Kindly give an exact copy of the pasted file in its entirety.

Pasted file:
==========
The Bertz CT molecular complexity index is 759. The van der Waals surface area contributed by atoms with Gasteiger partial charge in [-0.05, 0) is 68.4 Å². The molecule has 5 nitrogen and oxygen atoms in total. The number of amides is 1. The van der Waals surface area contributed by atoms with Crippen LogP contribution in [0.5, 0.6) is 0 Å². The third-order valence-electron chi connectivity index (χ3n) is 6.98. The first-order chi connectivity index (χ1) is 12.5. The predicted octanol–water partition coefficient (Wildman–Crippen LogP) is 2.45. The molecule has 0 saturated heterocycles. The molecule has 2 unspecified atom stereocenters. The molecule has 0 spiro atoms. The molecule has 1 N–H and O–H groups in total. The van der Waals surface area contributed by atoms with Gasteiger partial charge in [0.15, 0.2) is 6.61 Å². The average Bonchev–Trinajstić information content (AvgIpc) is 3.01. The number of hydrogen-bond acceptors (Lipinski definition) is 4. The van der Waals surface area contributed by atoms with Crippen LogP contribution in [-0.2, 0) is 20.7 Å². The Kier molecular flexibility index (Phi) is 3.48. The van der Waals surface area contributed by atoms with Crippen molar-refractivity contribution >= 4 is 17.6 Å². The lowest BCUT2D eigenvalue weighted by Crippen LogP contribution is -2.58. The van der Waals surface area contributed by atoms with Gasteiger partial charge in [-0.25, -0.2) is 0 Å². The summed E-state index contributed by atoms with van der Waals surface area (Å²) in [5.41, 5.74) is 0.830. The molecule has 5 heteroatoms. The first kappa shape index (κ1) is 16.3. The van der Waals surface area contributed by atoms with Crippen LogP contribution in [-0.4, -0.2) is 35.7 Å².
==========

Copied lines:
The Bertz CT molecular complexity index is 759. The van der Waals surface area contributed by atoms with Gasteiger partial charge in [-0.05, 0) is 68.4 Å². The molecule has 5 nitrogen and oxygen atoms in total. The number of amides is 1. The van der Waals surface area contributed by atoms with Crippen LogP contribution in [0.5, 0.6) is 0 Å². The third-order valence-electron chi connectivity index (χ3n) is 6.98. The first-order chi connectivity index (χ1) is 12.5. The predicted octanol–water partition coefficient (Wildman–Crippen LogP) is 2.45. The molecule has 0 saturated heterocycles. The molecule has 2 unspecified atom stereocenters. The molecule has 0 spiro atoms. The molecule has 1 N–H and O–H groups in total. The van der Waals surface area contributed by atoms with Gasteiger partial charge in [0.15, 0.2) is 6.61 Å². The average Bonchev–Trinajstić information content (AvgIpc) is 3.01. The number of hydrogen-bond acceptors (Lipinski definition) is 4. The van der Waals surface area contributed by atoms with Crippen LogP contribution in [-0.2, 0) is 20.7 Å². The Kier molecular flexibility index (Phi) is 3.48. The van der Waals surface area contributed by atoms with Crippen molar-refractivity contribution >= 4 is 17.6 Å². The lowest BCUT2D eigenvalue weighted by Crippen LogP contribution is -2.58. The van der Waals surface area contributed by atoms with Gasteiger partial charge in [-0.25, -0.2) is 0 Å². The summed E-state index contributed by atoms with van der Waals surface area (Å²) in [5.41, 5.74) is 0.830. The molecule has 5 heteroatoms. The first kappa shape index (κ1) is 16.3. The van der Waals surface area contributed by atoms with Crippen LogP contribution in [-0.4, -0.2) is 35.7 Å².